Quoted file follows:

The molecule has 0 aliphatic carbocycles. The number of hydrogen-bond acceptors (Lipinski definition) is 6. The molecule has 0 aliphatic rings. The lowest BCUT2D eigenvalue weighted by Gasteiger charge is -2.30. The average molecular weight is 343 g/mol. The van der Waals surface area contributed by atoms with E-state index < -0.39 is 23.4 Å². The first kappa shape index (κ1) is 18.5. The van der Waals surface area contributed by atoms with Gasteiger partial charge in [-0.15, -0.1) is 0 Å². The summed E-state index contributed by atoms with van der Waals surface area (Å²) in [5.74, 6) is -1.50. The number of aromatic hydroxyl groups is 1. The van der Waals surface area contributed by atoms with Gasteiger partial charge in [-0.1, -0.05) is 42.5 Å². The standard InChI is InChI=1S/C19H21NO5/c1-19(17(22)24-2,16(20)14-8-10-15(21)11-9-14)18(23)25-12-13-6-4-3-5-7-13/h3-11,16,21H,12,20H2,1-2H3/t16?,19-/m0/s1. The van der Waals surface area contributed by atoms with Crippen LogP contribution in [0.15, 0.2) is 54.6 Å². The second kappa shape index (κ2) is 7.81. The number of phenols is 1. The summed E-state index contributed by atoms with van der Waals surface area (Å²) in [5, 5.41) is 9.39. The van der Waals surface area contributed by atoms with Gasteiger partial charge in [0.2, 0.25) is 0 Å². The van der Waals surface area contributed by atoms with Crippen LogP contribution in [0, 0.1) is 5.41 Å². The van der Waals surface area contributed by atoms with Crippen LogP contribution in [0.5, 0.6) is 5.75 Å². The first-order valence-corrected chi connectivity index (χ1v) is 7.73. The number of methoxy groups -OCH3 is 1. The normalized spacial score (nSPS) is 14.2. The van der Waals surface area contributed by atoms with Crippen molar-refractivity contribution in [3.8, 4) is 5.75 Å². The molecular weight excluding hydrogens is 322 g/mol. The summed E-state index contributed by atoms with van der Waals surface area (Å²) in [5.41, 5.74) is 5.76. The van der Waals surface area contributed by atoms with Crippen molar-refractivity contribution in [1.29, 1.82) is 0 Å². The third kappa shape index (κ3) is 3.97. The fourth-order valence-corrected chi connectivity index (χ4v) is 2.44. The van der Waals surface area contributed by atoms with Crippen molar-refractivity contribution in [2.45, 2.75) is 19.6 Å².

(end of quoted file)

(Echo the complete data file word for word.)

The molecule has 0 aliphatic carbocycles. The number of hydrogen-bond acceptors (Lipinski definition) is 6. The molecule has 0 aliphatic rings. The lowest BCUT2D eigenvalue weighted by Gasteiger charge is -2.30. The average molecular weight is 343 g/mol. The van der Waals surface area contributed by atoms with E-state index < -0.39 is 23.4 Å². The first kappa shape index (κ1) is 18.5. The van der Waals surface area contributed by atoms with Gasteiger partial charge in [-0.15, -0.1) is 0 Å². The summed E-state index contributed by atoms with van der Waals surface area (Å²) in [5.74, 6) is -1.50. The number of aromatic hydroxyl groups is 1. The van der Waals surface area contributed by atoms with Gasteiger partial charge in [-0.1, -0.05) is 42.5 Å². The standard InChI is InChI=1S/C19H21NO5/c1-19(17(22)24-2,16(20)14-8-10-15(21)11-9-14)18(23)25-12-13-6-4-3-5-7-13/h3-11,16,21H,12,20H2,1-2H3/t16?,19-/m0/s1. The van der Waals surface area contributed by atoms with Crippen LogP contribution in [0.15, 0.2) is 54.6 Å². The second kappa shape index (κ2) is 7.81. The number of phenols is 1. The summed E-state index contributed by atoms with van der Waals surface area (Å²) in [5, 5.41) is 9.39. The van der Waals surface area contributed by atoms with Gasteiger partial charge in [0.2, 0.25) is 0 Å². The van der Waals surface area contributed by atoms with Crippen LogP contribution in [0, 0.1) is 5.41 Å². The van der Waals surface area contributed by atoms with Crippen LogP contribution in [0.5, 0.6) is 5.75 Å². The first-order valence-corrected chi connectivity index (χ1v) is 7.73. The number of methoxy groups -OCH3 is 1. The normalized spacial score (nSPS) is 14.2. The van der Waals surface area contributed by atoms with Crippen molar-refractivity contribution in [3.8, 4) is 5.75 Å². The molecular weight excluding hydrogens is 322 g/mol. The summed E-state index contributed by atoms with van der Waals surface area (Å²) in [5.41, 5.74) is 5.76. The van der Waals surface area contributed by atoms with Crippen molar-refractivity contribution in [1.29, 1.82) is 0 Å². The third kappa shape index (κ3) is 3.97. The fourth-order valence-corrected chi connectivity index (χ4v) is 2.44. The van der Waals surface area contributed by atoms with Crippen molar-refractivity contribution in [2.45, 2.75) is 19.6 Å².